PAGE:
Description. Cured fish of any sort is guaranteed to motivate furious debates along any number of axes: how fishy is too fishy vs. “oy: it’s fish”; when to pair sweet with salt; rye-pernickel bread, clever solution or unholy hybrid. Addressing the sliced herring fillet, we will confine ourselves to a mere two of these arguments. The first: whether a snack is the same thing as a nosh.
As scientists, we at the B.A.R.F. must refrain from any final or permanent judgment in the matter; we will merely illustrate the reasoning, to wit: many consider a snack a food item that, while it may augment a meal, is not a meal substitute; a nosh, meanwhile, is understood as composed of meal components, but consumed in smaller quantities and grazing style — often at the same in-between times as a snack, but differing from a meal in degree, rather than as a snack does, in kind.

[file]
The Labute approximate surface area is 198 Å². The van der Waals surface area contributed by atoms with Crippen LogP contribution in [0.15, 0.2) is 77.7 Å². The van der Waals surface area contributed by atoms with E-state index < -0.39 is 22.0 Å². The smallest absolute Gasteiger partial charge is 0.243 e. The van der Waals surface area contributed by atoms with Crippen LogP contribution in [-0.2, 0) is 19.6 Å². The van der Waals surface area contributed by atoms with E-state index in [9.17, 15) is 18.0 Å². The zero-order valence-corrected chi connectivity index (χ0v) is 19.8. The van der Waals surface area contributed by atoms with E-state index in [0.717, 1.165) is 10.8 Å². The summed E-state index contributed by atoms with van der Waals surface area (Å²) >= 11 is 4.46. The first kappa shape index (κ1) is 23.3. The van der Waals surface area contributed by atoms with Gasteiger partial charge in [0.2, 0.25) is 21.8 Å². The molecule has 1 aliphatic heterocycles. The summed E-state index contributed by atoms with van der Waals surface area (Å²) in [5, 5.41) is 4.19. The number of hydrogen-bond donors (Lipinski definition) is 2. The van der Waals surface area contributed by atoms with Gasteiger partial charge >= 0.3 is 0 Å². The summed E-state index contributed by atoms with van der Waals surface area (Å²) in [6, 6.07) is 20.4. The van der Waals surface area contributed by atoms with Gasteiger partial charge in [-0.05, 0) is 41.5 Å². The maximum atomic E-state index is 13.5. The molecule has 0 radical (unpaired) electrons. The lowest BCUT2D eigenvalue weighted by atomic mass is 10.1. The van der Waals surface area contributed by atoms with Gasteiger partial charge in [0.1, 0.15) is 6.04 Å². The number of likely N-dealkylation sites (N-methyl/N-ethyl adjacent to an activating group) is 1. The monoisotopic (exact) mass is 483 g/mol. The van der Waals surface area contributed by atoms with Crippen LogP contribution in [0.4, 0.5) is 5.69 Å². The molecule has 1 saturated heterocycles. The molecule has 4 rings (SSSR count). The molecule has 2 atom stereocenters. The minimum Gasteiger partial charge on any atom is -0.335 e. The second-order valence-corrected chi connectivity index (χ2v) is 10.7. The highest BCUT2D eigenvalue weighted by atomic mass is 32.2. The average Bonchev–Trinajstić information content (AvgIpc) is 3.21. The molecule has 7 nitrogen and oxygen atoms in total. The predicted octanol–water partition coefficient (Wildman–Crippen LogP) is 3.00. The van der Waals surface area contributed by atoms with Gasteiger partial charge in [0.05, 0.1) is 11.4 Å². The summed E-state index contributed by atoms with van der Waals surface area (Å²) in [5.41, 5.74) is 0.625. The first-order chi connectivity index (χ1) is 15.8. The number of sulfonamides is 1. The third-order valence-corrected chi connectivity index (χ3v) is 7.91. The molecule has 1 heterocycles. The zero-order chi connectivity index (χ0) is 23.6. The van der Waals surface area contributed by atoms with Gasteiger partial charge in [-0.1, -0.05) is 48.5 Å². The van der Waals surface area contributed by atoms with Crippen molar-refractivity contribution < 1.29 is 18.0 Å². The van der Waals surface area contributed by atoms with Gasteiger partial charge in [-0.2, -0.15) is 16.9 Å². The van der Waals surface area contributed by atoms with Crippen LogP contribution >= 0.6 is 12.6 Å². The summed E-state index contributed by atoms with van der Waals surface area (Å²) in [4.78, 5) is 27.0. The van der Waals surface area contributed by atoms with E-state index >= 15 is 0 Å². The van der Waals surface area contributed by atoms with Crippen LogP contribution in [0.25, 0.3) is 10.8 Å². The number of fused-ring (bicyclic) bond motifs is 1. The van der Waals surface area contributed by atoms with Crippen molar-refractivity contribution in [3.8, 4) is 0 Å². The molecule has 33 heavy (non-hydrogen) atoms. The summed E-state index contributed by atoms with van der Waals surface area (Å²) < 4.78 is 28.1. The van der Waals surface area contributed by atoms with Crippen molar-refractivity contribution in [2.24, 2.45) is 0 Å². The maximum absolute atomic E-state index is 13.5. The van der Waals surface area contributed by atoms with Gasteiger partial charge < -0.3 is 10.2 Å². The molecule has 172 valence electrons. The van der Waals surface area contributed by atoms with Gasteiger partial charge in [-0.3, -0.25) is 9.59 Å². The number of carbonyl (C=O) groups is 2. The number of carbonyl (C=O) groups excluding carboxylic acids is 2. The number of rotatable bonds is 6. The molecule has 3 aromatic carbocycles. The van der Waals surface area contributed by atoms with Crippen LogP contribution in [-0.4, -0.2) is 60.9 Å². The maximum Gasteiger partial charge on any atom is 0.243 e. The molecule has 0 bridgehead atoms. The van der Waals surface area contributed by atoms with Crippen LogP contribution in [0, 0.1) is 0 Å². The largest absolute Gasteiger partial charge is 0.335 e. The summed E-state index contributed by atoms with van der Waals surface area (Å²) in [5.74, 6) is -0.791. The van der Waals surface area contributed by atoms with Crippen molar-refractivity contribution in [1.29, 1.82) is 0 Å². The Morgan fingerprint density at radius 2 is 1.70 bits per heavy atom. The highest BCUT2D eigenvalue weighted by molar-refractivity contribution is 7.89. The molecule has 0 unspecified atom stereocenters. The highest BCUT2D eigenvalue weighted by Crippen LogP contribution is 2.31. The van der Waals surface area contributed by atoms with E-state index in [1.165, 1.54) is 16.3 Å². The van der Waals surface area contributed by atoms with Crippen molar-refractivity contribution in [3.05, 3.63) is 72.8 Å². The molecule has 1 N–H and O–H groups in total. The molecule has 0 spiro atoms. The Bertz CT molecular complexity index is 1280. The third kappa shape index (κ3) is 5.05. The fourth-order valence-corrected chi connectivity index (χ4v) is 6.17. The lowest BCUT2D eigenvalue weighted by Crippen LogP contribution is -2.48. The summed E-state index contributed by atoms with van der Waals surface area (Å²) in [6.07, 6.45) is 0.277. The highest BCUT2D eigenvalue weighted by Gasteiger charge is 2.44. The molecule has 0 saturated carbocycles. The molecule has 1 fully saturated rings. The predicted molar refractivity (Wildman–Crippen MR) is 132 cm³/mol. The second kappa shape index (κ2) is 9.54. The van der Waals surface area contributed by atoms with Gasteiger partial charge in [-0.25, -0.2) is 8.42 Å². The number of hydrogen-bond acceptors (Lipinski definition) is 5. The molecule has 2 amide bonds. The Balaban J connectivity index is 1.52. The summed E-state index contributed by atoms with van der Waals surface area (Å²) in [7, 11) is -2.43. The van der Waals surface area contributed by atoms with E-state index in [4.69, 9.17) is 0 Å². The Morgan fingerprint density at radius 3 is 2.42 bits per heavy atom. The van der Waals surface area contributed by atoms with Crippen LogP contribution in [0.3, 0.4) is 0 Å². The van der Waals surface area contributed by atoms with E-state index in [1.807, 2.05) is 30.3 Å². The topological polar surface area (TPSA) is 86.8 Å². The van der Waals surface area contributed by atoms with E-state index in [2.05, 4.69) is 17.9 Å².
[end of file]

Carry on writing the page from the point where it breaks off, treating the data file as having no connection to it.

The herring fillet is widely seen as a noshable, like whitefish salad or lox; it may not represent an entire meal, but merely part of one, or something to nibble during Mother’s Day brunch. A forkful of the leftovers spread on a mini-bagel is clearly, on a figurative basis, a snack…but certain purists insist that a protein is never a snack…or that, if you have to use a utensil to create it, it is not a snack…or that an oversalted and mealy fillet studded with softened bones and topped with a too-sweet slurry of cream and red onions is not fit for human consumption in the first place.